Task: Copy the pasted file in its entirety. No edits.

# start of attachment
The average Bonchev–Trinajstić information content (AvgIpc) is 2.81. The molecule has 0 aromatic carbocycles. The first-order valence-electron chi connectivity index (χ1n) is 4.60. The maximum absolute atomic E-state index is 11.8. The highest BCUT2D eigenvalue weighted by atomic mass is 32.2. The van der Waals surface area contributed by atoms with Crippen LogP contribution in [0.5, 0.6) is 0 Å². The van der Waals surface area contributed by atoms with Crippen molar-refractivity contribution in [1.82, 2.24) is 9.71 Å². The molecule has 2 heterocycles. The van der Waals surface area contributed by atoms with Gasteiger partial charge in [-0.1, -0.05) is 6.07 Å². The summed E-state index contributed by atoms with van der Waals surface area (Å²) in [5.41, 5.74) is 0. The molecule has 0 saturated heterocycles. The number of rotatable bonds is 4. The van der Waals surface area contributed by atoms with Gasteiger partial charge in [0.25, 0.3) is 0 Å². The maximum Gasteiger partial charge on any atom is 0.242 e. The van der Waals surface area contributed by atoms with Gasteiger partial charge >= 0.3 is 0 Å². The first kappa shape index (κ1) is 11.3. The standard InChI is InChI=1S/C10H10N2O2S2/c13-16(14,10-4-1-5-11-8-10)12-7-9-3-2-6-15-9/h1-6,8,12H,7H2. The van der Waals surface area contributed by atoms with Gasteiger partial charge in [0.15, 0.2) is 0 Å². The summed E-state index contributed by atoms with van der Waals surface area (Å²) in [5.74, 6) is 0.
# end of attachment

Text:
The average Bonchev–Trinajstić information content (AvgIpc) is 2.81. The molecule has 0 aromatic carbocycles. The first-order valence-electron chi connectivity index (χ1n) is 4.60. The maximum absolute atomic E-state index is 11.8. The highest BCUT2D eigenvalue weighted by atomic mass is 32.2. The van der Waals surface area contributed by atoms with Crippen LogP contribution in [0.5, 0.6) is 0 Å². The van der Waals surface area contributed by atoms with Crippen molar-refractivity contribution in [1.82, 2.24) is 9.71 Å². The molecule has 2 heterocycles. The van der Waals surface area contributed by atoms with Gasteiger partial charge in [-0.1, -0.05) is 6.07 Å². The summed E-state index contributed by atoms with van der Waals surface area (Å²) in [5.41, 5.74) is 0. The molecule has 0 saturated heterocycles. The number of rotatable bonds is 4. The van der Waals surface area contributed by atoms with Gasteiger partial charge in [0.25, 0.3) is 0 Å². The maximum Gasteiger partial charge on any atom is 0.242 e. The van der Waals surface area contributed by atoms with Gasteiger partial charge >= 0.3 is 0 Å². The first kappa shape index (κ1) is 11.3. The standard InChI is InChI=1S/C10H10N2O2S2/c13-16(14,10-4-1-5-11-8-10)12-7-9-3-2-6-15-9/h1-6,8,12H,7H2. The van der Waals surface area contributed by atoms with Gasteiger partial charge in [0.15, 0.2) is 0 Å². The summed E-state index contributed by atoms with van der Waals surface area (Å²) in [5.74, 6) is 0.